Caution: Dangerous Substances

(STRINGER/AFP via Getty Images)

Naama Yissachar returned home recently on the Israeli Prime Minister’s plane. This was ostensibly a reason to rejoice: A young woman sitting among criminals in a Russian prison had been set free. Still, it is worthwhile to remember what she had done. No, she did not disseminate Yiddishkeit under cover of darkness, and no, it is not the KGB era. She also did not run a red light and kill someone, chalilah. She “just” served as a courier to transport forbidden substances into Russia. “Just” 9.6 grams of a prohibited drug.

And why is that something that should interest readers of Hamodia — the clean, quality newspaper of chareidi Jewry that usually avoids stories that reflect ugliness and abomination? Because this is not the first time — and possibly not the last — that young people have been caught breaking this law. Prior to Yissachar, there were many incidents that left parents distraught and anguished after their children were caught “just” transporting a few grams, and at this time, there are Israeli bachurim sitting in prisons around the world after being convicted of this crime.

It might happen because of a lack of awareness or willful blindness, and we are addressing this as per the recommendation of Rabbanim and educators who have taken on the challenge to warn people so that others should not fall into the same trap.

It’s very tempting, on the one hand, and challenging on the other. Foolish teenagers tend to fall for temptations. It is big money and not a very big risk. It could cover the costs of their tickets to Lizhensk or Kerestir, and they may even have some change to buy a pack of Marlboros or some Drambuie. All they have to do is take an envelope or a little bag and travel to Warsaw via Belgium/France/Florida/Luxembourg.

You’d have to be a real wimp to forgo such an opportunity. But, more notably, you have to be mature and realistic to say no to such a tantalizing offer: kivrei tzaddikim plus a pidyon nefesh all in one package.

I met Yaakov Yosef Greenwald in the winter of 5773. He had just finished serving more than five years in a Japanese prison. He had traveled to Japan at the age of 17 and returned, battered, at the age of 22, losing his prime years as a bachur in a Japanese prison.

It was all going smoothly. Greenwald and two friends from yeshivah were on the way home from a trip to daven in Lizhensk. It was Adar 5767. At around 4:00 a.m. Tokyo time, the plane with the three boys landed. Having been deceived, and having made erroneous assumptions, they came to Chiba Airport, wheeling their loaded suitcases, without knowing or understanding what exactly was in them. They would only find out at customs inspection — by which time it was too late.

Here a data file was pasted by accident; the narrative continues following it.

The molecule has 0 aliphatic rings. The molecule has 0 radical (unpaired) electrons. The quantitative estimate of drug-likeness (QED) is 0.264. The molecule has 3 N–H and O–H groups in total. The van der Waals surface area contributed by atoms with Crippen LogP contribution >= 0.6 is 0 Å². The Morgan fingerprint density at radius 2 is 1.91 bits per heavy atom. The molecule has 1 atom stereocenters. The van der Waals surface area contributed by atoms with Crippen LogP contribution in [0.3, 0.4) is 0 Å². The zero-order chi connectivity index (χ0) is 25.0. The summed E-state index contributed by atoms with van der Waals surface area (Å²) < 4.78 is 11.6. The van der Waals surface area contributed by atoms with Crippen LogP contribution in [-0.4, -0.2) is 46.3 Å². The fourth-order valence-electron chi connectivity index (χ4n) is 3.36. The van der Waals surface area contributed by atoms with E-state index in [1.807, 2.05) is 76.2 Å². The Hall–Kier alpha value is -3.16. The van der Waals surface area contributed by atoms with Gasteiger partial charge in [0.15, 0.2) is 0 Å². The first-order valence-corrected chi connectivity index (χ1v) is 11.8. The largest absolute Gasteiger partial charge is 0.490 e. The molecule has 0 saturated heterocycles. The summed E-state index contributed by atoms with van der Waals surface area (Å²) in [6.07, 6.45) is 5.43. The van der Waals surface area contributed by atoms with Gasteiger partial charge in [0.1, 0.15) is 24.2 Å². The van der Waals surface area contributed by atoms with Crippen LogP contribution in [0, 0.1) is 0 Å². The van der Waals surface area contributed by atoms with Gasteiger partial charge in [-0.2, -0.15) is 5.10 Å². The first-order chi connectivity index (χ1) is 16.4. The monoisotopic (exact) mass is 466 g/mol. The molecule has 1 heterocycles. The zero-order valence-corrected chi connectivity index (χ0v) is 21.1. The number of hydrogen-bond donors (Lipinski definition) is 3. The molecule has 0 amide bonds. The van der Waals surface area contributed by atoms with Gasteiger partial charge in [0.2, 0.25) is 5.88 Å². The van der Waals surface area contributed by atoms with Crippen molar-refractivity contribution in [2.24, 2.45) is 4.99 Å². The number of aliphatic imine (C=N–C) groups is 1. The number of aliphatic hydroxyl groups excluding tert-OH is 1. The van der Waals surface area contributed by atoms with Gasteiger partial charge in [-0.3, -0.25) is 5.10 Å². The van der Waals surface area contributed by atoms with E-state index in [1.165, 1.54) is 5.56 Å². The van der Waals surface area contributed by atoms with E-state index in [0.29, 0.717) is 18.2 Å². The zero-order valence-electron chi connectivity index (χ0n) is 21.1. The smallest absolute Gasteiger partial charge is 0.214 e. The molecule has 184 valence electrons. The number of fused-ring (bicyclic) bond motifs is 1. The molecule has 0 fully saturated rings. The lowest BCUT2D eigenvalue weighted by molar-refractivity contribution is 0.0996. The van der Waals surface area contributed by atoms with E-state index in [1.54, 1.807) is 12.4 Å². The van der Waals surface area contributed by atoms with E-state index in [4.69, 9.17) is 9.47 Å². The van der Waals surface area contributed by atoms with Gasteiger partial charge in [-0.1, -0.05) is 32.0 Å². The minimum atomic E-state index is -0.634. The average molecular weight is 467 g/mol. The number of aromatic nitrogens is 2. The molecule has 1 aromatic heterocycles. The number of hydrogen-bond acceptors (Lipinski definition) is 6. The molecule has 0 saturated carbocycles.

With their luggage in hand, they exited to the terminal. Their childish naïveté did not take into account the impact made by the sight of three bachurim wearing yeshivah chaletlach and curled peyos. If that was not enough, the language barrier was the clincher. Their stammering in Yiddish and hand motions made further evasion impossible. The Japanese temperament, as they would learn in the years to come, did not allow for any cutting of corners. They were taken to a side room for a more thorough questioning by an augmented team that had been summoned for the incident. The suitcases were opened, and the rest is history.

“The room where I spent five years,” Greenwald told me, “was isolated and horrible. Four walls in a depressing gray, with just one small, barred window allowing in some sunlight. They’ve never heard of insulation in Japan. The extreme weather seems to be tailor-made for torturing prisoners. In the winter, the room is a bone-chilling freezer. In the summer it’s like a sauna, as the fiery heat fries the body and addles the mind, with nowhere to go for [relief].

“The daily schedule is rigid and arbitrary. The prisoners are awakened early in the morning. The three meals are served according to a ridiculous schedule. Breakfast is served at six in the morning. At eleven o’clock lunch is served, and supper is at four in the afternoon. The rest of the day, the prisoner is subject to the rumblings of his stomach, except for a bit of fruit that he can purchase in the canteen.” Greenwald lost nearly 100 pounds while in prison.

I met him when he was broken and scarred, yet realistic and determined: “We have to tell the story of what happened to me and my friends to all young people who dream of getting rich and making fast money from some dubious courier job.” And that is what we are here to do now.

An educator who is heavily involved in this issue offers a few piercing points to ponder:

  1. Border control in most places today is on the lookout for illegal substances; dogs patrol the terminals and search, smelling out the materials. Don’t say, “It won’t happen to me.”
  2. A young chareidi person in some remote location in the world is a magnet for heightened searches and questioning.
  3. The punishments today in most countries are very harsh.
  4. Not everyone is as lucky as Naama Yissachar, who got out so fast. Most of them rot in prison for many years.
  5. The money that the couriers are promised will not be enough to pay for supplementing the meals in the prison canteen.

Another painful point: When all is said and done, the bachur who knows what he is risking and winds up in prison, chalilah, is not even there for making a kiddush Hashem or for some heroic act. It is possible that there aren’t even grounds for helping him. As Chazal say, “Someone who does not have daas must not receive compassion.” He is not a martyr. Someone who causes himself to get into such a situation should know that it is very doubtful that he will be able to withstand it and emerge healthy and whole, and he should remember that there is no one standing behind him.

He got into the mess — he must face the music.